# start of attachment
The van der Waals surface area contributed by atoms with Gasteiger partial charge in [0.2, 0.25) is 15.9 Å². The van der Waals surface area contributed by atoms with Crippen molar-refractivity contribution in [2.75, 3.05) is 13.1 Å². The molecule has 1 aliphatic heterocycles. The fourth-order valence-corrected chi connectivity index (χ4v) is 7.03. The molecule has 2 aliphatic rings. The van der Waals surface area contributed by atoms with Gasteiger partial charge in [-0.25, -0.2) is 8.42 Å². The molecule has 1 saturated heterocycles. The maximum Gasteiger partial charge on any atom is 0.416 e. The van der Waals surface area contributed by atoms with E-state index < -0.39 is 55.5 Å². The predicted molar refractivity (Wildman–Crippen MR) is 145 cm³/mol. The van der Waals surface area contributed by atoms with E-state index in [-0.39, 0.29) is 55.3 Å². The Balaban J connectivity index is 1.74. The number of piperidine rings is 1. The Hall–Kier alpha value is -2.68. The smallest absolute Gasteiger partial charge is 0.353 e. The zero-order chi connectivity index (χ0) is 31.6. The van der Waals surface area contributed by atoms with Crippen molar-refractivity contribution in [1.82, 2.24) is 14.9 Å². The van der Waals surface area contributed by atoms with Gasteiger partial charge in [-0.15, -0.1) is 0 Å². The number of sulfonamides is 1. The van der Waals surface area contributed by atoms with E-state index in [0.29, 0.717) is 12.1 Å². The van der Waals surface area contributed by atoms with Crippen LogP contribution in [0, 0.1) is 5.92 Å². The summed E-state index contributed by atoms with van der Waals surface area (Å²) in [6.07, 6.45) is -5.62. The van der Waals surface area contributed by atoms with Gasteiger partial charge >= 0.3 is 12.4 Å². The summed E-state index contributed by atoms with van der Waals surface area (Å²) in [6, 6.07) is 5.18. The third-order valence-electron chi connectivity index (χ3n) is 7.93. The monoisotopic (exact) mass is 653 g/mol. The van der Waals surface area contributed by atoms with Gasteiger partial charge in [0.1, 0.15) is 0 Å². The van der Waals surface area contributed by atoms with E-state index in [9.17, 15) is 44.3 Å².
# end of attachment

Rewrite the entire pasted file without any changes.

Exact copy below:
The van der Waals surface area contributed by atoms with Gasteiger partial charge in [0.2, 0.25) is 15.9 Å². The van der Waals surface area contributed by atoms with Crippen molar-refractivity contribution in [2.75, 3.05) is 13.1 Å². The molecule has 1 aliphatic heterocycles. The fourth-order valence-corrected chi connectivity index (χ4v) is 7.03. The molecule has 2 aliphatic rings. The van der Waals surface area contributed by atoms with Gasteiger partial charge in [-0.25, -0.2) is 8.42 Å². The molecule has 1 saturated heterocycles. The maximum Gasteiger partial charge on any atom is 0.416 e. The van der Waals surface area contributed by atoms with E-state index < -0.39 is 55.5 Å². The predicted molar refractivity (Wildman–Crippen MR) is 145 cm³/mol. The van der Waals surface area contributed by atoms with E-state index in [-0.39, 0.29) is 55.3 Å². The Balaban J connectivity index is 1.74. The number of piperidine rings is 1. The Hall–Kier alpha value is -2.68. The smallest absolute Gasteiger partial charge is 0.353 e. The zero-order chi connectivity index (χ0) is 31.6. The van der Waals surface area contributed by atoms with Crippen molar-refractivity contribution in [1.82, 2.24) is 14.9 Å². The van der Waals surface area contributed by atoms with Gasteiger partial charge in [-0.15, -0.1) is 0 Å². The number of sulfonamides is 1. The van der Waals surface area contributed by atoms with E-state index in [0.29, 0.717) is 12.1 Å². The van der Waals surface area contributed by atoms with Crippen LogP contribution in [0, 0.1) is 5.92 Å². The summed E-state index contributed by atoms with van der Waals surface area (Å²) in [6.07, 6.45) is -5.62. The van der Waals surface area contributed by atoms with Gasteiger partial charge >= 0.3 is 12.4 Å². The summed E-state index contributed by atoms with van der Waals surface area (Å²) in [6, 6.07) is 5.18. The third-order valence-electron chi connectivity index (χ3n) is 7.93. The monoisotopic (exact) mass is 653 g/mol. The van der Waals surface area contributed by atoms with Gasteiger partial charge in [0.1, 0.15) is 0 Å². The van der Waals surface area contributed by atoms with E-state index in [9.17, 15) is 44.3 Å².